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Anthony Bartolo Twitter | LinkedIn
Pierre Roman Twitter | LinkedIn
This is the 4nd post in our Hyper-V 2012 R2 from the ground up series. Last week we covered setting Host Configuration using SCVMM 2012 R2 and Clustering & Resiliency – Storage. Earlier this week we covered networking.
Today we keep building our environment. In our “from the ground up” series we are working towards highly available Hyper-V cluster that will support our workloads and that we will manage using SCVMM. We have our servers, storage, and our NIC teams and virtual Switches. Now we will create and configure our Virtual Networking.
A logical network is used to organize and simplify network assignments for hosts, virtual machines and services. As part of logical network creation, you can create network sites to define the VLANs, IP subnets, and IP subnet/VLAN pairs that are associated with the logical network in each physical location.” they can be used to describe networks with different purposes, create traffic isolation and even support traffic with different types of service-level agreements.
As logical networks represent an abstraction of the underlying physical network infrastructure, It enables you to model the network based on business needs and connectivity properties. Users can assign VM networks, which use logical networks for the physical connectivity, as part of virtual machine and service creation without having to understand the network details.
As usual, I recommend you download Windows Server 2012 R2 and Hyper-V Server 2012 R2, setup your own lab and try it for yourself. for now, Let’s get going.
1. In SCVMM select the Fabric, expand Networking, and click Logical Networks. In the upper left hand corner of the ribbon navigation, click Create Logical Network. Or right-Click Logical Network and click Create Logical Network
2. In the Create Logical Network Wizard window, in the Name page, type Contoso LAN in the Namefield. Ensure that the One connected network radio button is selected, check the boxes for Allow new VM networks created on this logical network to use network virtualization and Create a VM network with the same name to allow virtual machines to access this logical network directly, and then click Next.
3. On the Network Site page, click Add . Contoso LAN_0 populates in the pane. Under Host groups that can use this network site select All Hosts. Under Associated VLANs and IP subnets click Insert row, type the following settings, and then click Next: VLAN: 0 IP subnet: 192.168.1.0/24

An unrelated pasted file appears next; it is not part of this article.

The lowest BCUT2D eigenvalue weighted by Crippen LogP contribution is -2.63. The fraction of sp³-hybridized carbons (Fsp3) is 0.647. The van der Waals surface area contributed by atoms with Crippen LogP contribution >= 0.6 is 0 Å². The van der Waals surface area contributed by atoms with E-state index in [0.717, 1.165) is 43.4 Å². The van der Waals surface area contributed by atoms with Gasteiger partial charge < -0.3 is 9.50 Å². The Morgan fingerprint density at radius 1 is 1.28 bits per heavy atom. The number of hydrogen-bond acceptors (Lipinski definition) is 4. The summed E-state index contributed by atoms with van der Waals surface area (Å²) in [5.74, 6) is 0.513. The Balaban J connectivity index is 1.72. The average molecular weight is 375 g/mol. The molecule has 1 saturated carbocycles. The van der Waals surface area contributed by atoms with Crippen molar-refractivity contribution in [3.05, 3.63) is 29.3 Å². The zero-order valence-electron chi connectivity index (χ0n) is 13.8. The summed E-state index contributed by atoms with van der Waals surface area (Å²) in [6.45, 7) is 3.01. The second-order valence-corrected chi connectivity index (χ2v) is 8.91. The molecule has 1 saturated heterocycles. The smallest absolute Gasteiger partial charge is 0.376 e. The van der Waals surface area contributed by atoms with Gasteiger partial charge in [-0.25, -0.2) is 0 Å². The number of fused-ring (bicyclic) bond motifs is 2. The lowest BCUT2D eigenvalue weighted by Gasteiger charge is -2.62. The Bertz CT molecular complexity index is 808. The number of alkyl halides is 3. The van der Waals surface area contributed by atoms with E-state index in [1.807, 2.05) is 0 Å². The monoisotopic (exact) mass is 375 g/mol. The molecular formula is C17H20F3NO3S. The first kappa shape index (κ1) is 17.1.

4. In the Logical Networks and IP Pools pane right-click Contoso LAN, and click Create IP Pool.
5. In the Create Static IP Address Pool Wizard, on the Name page, type Contoso LAN IP Pool in the Name field, ensure that the Logical Network selected is Contoso LAN, and then click Next. On the Network Site page, ensure that the Use an existing network site radio button is selected, and then click Next.
6. On the IP address range page, change the Starting IP address to 192.168.1.10 and the Ending IP address to 192.168.1.100, and then click Next.
8. On the Gateway page, click Insert, enter 192.168.1.254, and then click Next.
9. On the DNS page, next to DNS server addresses in the order of use, click Insert, and type 192.168.1.1 as the DNS Server address. Next to DNS search suffixes to append (in order), click Insert, and type contoso.com, and then click Next.
10. On the WINS page, leave the entry blank, and click Next. On the Summary page, click Finish.
1. In SCVMM select the Fabric workspace, Expand Servers, and click All Hosts. In the main detail pane, right-click HYPER-V01, and select Properties.
2. Click the Hardware tab, scroll down to the NIC labeled VMTEAM1, and select Logical Network In the results pane, click the box for Contoso LAN.
3. Repeat the last steps with the following settings:
4. Click OK in HYPER-V01 Properties.5. Repeat steps 1 to 4 with Hyper-V02.
We have now created and applied our logical network to our environment. Next week, we will create port profiles and classifications that will be use with by logical switches, so that you can apply your port settings consistently to your network adapters and virtual network adapters. After we’ll configure port settings, configure logical switches and, as necessary, switch extensions (for Quality of Service (QoS), monitoring, or security).
We are that much closer to an Hyper-V cluster.
See you next week.
Pierre Roman | Technology EvangelistTwitter | Facebook | LinkedIn
Hi, thank you for these posts. I have a question - why have you created switches for the storage NICs? Thank you again.
Hey Philip, I did not create a switch for the Storage NICs, I simply connected the proper NICs to the appropriate networks. see http://blogs.technet.com/b/canitpro/archive/2014/01/28/hyper-v-clustering-amp-resiliency-step-2-networking.aspx for a description
of the network and IP configuration. I always favor segmenting the traffic. One network for customer\workload traffic, one network for management, one network for live migration, 2 networks for storage (no one point of failure for our cluster) ect..... I hope
this helps. Pierre